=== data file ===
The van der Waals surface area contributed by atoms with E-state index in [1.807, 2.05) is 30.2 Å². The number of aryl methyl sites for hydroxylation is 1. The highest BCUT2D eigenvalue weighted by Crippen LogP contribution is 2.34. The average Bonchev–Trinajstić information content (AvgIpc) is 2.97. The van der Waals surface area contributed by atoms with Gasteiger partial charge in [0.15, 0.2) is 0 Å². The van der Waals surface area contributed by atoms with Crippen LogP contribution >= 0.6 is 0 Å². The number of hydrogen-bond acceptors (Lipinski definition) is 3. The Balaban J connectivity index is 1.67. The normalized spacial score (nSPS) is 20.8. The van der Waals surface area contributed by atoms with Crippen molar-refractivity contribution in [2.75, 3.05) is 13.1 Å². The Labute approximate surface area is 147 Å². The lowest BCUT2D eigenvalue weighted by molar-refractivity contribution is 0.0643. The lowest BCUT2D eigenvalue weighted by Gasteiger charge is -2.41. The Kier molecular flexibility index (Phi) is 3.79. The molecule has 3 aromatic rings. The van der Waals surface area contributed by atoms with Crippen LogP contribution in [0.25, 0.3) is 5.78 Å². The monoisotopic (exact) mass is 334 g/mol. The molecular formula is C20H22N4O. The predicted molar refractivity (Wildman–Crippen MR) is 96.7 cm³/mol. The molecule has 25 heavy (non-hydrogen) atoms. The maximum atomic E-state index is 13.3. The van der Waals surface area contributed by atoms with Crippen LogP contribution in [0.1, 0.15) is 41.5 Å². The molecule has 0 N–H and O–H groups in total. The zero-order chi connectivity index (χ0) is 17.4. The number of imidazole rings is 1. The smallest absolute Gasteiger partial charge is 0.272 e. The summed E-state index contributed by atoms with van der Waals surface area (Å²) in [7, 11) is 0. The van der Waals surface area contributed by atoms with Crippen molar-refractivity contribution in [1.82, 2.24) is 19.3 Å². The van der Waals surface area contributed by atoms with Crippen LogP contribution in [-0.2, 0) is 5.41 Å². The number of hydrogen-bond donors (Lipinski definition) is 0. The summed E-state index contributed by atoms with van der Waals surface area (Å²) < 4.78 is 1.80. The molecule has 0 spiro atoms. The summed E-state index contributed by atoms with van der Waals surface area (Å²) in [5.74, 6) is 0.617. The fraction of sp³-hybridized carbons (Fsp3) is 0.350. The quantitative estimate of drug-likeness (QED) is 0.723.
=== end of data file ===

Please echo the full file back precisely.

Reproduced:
The van der Waals surface area contributed by atoms with E-state index in [1.807, 2.05) is 30.2 Å². The number of aryl methyl sites for hydroxylation is 1. The highest BCUT2D eigenvalue weighted by Crippen LogP contribution is 2.34. The average Bonchev–Trinajstić information content (AvgIpc) is 2.97. The van der Waals surface area contributed by atoms with Gasteiger partial charge in [0.15, 0.2) is 0 Å². The van der Waals surface area contributed by atoms with Crippen LogP contribution >= 0.6 is 0 Å². The number of hydrogen-bond acceptors (Lipinski definition) is 3. The Balaban J connectivity index is 1.67. The normalized spacial score (nSPS) is 20.8. The van der Waals surface area contributed by atoms with Crippen molar-refractivity contribution in [2.75, 3.05) is 13.1 Å². The Labute approximate surface area is 147 Å². The lowest BCUT2D eigenvalue weighted by molar-refractivity contribution is 0.0643. The lowest BCUT2D eigenvalue weighted by Gasteiger charge is -2.41. The Kier molecular flexibility index (Phi) is 3.79. The molecule has 3 aromatic rings. The van der Waals surface area contributed by atoms with Crippen LogP contribution in [0.25, 0.3) is 5.78 Å². The monoisotopic (exact) mass is 334 g/mol. The molecular formula is C20H22N4O. The predicted molar refractivity (Wildman–Crippen MR) is 96.7 cm³/mol. The molecule has 25 heavy (non-hydrogen) atoms. The maximum atomic E-state index is 13.3. The van der Waals surface area contributed by atoms with Crippen LogP contribution in [0.1, 0.15) is 41.5 Å². The molecule has 0 N–H and O–H groups in total. The zero-order chi connectivity index (χ0) is 17.4. The number of imidazole rings is 1. The smallest absolute Gasteiger partial charge is 0.272 e. The summed E-state index contributed by atoms with van der Waals surface area (Å²) in [7, 11) is 0. The van der Waals surface area contributed by atoms with Crippen molar-refractivity contribution in [1.82, 2.24) is 19.3 Å². The van der Waals surface area contributed by atoms with Crippen LogP contribution in [-0.2, 0) is 5.41 Å². The number of hydrogen-bond donors (Lipinski definition) is 0. The summed E-state index contributed by atoms with van der Waals surface area (Å²) < 4.78 is 1.80. The molecule has 0 spiro atoms. The summed E-state index contributed by atoms with van der Waals surface area (Å²) in [5.74, 6) is 0.617. The fraction of sp³-hybridized carbons (Fsp3) is 0.350. The quantitative estimate of drug-likeness (QED) is 0.723.